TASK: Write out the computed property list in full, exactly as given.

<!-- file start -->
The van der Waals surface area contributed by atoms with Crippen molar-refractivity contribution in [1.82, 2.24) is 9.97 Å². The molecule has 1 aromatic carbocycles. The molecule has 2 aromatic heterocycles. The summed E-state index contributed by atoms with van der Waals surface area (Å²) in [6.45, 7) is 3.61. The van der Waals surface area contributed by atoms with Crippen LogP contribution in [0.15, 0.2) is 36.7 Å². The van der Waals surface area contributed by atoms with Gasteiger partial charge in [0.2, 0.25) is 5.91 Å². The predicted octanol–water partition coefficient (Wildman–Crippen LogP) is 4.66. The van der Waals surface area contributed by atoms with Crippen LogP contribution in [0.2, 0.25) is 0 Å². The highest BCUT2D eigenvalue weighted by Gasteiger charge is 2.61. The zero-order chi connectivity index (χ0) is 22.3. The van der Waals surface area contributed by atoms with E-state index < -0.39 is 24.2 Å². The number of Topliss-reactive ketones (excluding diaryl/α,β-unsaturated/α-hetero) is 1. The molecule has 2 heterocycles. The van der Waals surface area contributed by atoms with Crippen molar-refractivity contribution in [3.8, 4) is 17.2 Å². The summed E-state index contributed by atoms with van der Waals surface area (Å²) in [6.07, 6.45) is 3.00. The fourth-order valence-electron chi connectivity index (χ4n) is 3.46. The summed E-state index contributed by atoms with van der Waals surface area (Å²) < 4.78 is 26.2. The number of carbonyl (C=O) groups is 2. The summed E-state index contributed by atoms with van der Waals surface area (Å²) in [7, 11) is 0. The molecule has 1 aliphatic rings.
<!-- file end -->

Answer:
The van der Waals surface area contributed by atoms with Crippen molar-refractivity contribution in [1.82, 2.24) is 9.97 Å². The molecule has 1 aromatic carbocycles. The molecule has 2 aromatic heterocycles. The summed E-state index contributed by atoms with van der Waals surface area (Å²) in [6.45, 7) is 3.61. The van der Waals surface area contributed by atoms with Crippen LogP contribution in [0.15, 0.2) is 36.7 Å². The van der Waals surface area contributed by atoms with Gasteiger partial charge in [0.2, 0.25) is 5.91 Å². The predicted octanol–water partition coefficient (Wildman–Crippen LogP) is 4.66. The van der Waals surface area contributed by atoms with Crippen LogP contribution in [0.2, 0.25) is 0 Å². The highest BCUT2D eigenvalue weighted by Gasteiger charge is 2.61. The zero-order chi connectivity index (χ0) is 22.3. The van der Waals surface area contributed by atoms with E-state index < -0.39 is 24.2 Å². The number of Topliss-reactive ketones (excluding diaryl/α,β-unsaturated/α-hetero) is 1. The molecule has 2 heterocycles. The van der Waals surface area contributed by atoms with Crippen molar-refractivity contribution in [3.8, 4) is 17.2 Å². The summed E-state index contributed by atoms with van der Waals surface area (Å²) in [6.07, 6.45) is 3.00. The fourth-order valence-electron chi connectivity index (χ4n) is 3.46. The summed E-state index contributed by atoms with van der Waals surface area (Å²) < 4.78 is 26.2. The number of carbonyl (C=O) groups is 2. The summed E-state index contributed by atoms with van der Waals surface area (Å²) in [7, 11) is 0. The molecule has 1 aliphatic rings.